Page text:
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Updated: July 19, 2012 19:23 IST

Exuding tranquillity

G. S. Paul
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Vamanan Namboodiri.
The Hindu
Vamanan Namboodiri.

Vamanan Namboodiri sang with placidity worthy of emulation.

A two-and-a-half-hour vocal recital by Vamanan Namboodiri in Thrissur left his audience in a state of mental repose. A senior musician of All India Radio, Vamanan’s métier seemed melody right from the first number, delivered in a soothing voice. The placidity with which he performed throughout appeared worthy of emulation. Further, his selections for the concerts highlighted his quest for classicism.

The opening number was GNB’s composition in Natta ‘Kari mukha varada’ in Adi. Swati’s ‘Maamavadasa varade’ in Nattakurinji and Roopakam was preceded by a short alapana. The syncopations at select junctures added to the beauty of the rendition. The rare raga Manoranjini seemed intricate to negotiate for the minute differences in swaras. But its melodic appeal coupled with a streamlined flow was endearing as Vamanan ventured into it. Of the three variants of Ranjini, Manoranjini is the janya of the fifth mela raga Manavati. Conspicuous is the omission of ‘ga’ in the arohanam. It is an upanga raga. The raga, though rarely attempted by musicians nowadays, became popular through the Tyagaraja composition ‘Atu kadara nibalka’ in Adi, perhaps the only one.

The concert gained in melodic niceties as it progressed. The raga that followed was very much quintessential of this trait. It was Neelambari, perhaps most befitting the ambience of serenity that Vamanan was trying to create. The Swati composition ‘Anandavalli’ in Adi received an elegant alapana. The slow tempo made the rendition more alluring. The Misra chap composition of Dikshitar in Saranga, ‘Sarangarajapriye’ followed next.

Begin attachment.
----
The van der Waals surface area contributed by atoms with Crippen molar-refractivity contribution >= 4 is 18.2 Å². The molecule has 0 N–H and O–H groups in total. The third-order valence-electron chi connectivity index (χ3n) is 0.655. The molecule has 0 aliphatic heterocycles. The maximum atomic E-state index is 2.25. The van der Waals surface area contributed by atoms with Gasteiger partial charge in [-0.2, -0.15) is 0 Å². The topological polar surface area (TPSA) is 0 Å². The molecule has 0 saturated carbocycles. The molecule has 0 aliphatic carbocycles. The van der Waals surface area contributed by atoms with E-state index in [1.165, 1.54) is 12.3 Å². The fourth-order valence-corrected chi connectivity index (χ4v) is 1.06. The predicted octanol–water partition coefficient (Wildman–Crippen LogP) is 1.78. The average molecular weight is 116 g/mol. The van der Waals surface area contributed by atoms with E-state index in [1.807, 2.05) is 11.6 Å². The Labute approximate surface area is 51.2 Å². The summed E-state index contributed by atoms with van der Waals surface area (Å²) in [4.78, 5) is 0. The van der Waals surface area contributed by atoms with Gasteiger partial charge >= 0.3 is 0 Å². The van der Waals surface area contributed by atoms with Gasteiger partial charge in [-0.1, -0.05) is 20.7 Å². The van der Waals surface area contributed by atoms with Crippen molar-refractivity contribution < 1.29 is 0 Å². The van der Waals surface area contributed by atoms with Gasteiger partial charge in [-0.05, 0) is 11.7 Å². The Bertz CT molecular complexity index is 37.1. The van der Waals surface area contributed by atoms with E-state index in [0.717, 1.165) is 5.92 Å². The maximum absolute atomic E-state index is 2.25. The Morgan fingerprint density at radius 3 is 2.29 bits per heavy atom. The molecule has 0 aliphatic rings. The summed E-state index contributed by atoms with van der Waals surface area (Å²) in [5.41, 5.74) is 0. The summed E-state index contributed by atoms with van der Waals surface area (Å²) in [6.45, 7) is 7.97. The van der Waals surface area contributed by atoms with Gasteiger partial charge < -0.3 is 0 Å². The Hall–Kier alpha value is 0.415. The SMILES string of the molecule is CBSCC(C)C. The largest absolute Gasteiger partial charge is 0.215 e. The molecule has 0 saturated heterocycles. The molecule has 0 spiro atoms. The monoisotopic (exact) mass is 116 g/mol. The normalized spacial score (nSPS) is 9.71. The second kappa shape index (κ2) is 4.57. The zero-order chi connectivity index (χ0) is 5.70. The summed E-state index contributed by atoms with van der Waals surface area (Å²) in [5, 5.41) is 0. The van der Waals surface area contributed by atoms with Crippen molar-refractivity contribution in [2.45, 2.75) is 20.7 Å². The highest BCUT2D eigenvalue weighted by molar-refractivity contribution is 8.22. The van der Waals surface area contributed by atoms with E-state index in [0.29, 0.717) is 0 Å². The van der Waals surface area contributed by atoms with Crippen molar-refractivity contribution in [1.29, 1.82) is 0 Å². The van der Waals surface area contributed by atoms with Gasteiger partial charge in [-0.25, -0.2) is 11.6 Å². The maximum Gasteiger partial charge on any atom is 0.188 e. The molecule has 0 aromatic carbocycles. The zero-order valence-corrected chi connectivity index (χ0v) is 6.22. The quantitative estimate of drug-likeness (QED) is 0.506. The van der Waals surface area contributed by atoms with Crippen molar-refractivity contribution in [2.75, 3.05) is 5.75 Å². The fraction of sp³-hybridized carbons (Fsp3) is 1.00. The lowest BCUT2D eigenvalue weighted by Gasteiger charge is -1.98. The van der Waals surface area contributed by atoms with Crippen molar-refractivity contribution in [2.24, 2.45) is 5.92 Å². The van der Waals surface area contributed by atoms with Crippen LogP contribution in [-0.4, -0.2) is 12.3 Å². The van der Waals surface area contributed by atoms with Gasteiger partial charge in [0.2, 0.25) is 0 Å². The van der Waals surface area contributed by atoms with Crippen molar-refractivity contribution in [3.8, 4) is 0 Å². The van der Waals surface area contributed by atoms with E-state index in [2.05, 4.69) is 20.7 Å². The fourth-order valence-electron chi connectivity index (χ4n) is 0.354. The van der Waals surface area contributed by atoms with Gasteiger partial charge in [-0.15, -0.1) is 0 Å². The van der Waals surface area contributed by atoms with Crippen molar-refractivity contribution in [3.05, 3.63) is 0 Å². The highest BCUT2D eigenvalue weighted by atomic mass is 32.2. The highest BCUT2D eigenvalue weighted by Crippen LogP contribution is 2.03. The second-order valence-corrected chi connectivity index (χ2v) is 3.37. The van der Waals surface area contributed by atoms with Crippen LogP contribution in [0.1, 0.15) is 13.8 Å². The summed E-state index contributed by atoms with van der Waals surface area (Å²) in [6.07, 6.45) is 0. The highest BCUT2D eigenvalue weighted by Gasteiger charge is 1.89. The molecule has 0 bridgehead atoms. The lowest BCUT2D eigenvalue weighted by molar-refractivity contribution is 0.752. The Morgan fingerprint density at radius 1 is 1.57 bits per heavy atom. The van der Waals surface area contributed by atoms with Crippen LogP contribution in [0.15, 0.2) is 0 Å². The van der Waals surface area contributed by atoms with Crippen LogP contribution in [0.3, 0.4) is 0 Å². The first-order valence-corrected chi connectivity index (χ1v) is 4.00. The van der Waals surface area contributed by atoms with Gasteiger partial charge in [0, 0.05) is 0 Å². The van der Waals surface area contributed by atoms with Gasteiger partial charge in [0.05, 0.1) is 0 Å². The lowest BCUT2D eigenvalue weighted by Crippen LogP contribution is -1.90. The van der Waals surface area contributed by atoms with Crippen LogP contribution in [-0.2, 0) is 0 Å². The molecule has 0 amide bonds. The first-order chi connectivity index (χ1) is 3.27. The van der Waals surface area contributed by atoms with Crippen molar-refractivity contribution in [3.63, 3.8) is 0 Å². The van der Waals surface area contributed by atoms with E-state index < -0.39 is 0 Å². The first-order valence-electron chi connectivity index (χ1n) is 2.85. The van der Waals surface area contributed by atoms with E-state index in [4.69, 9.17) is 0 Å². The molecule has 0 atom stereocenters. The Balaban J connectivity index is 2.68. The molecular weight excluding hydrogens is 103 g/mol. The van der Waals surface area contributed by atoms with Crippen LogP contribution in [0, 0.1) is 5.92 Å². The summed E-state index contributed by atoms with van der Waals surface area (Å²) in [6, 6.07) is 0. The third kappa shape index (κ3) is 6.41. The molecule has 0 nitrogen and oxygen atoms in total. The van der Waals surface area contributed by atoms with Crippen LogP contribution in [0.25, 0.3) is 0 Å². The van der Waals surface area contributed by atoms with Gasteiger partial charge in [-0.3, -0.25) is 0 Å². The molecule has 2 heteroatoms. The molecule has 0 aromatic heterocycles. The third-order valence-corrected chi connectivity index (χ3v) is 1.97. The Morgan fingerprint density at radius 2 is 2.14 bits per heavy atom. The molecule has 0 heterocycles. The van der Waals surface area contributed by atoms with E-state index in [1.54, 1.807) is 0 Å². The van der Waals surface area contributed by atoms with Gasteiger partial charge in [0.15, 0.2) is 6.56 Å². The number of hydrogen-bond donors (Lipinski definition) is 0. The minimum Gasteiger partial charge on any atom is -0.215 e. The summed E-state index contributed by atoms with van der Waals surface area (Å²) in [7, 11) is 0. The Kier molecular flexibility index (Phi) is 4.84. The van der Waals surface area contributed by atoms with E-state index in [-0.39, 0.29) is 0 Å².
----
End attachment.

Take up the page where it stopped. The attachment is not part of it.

The concert also provided an opportunity for senior citizens to enjoy ‘Chinna nade na’ cheyambattithive’, a Tyagaraja composition usually presented by maestros of yore. The raga Kalanidhi itself is rare and a janya of Khararaharapriya. Energising was the fast number with its vakra swaras – sa re ga ma sa pa ma dha ni sa in the arohana and sa ni dha pa ma ga re sa in the avarohana.

The RTP in Todi received a scholarly elaboration of the raga with myriad shades of it coined impromptu. This was in sharp contrast of the raga singing in the previous numbers which indicated the musician’s sense of propriety. Moreover, it brought to light his technical virtuosity by braving the tala of a complex structure, Misra jati tripuda in tisra gati. Perhaps this number stole the whole show as the accompaniment artistes also rose to the occasion and supported the musician with gusto. The sahithya chosen for pallavi was ‘Nayakam, vinayakam, jananayakam, thadha bhajami’. The tani tagged to this piece was equally praiseworthy.

Purandaradasa’s ‘Jagadodharana’ and Swati’s ‘Nadasudhamayi’ were rendered at the end.

Edappally Ajith on the violin, Poongad Sanoj on the mridangam and Vellattanjur Sreejith on the ghatam contributed substantially to make it a memorable performance. The concert was staged under the aegis of Bharatham, Thrissur.

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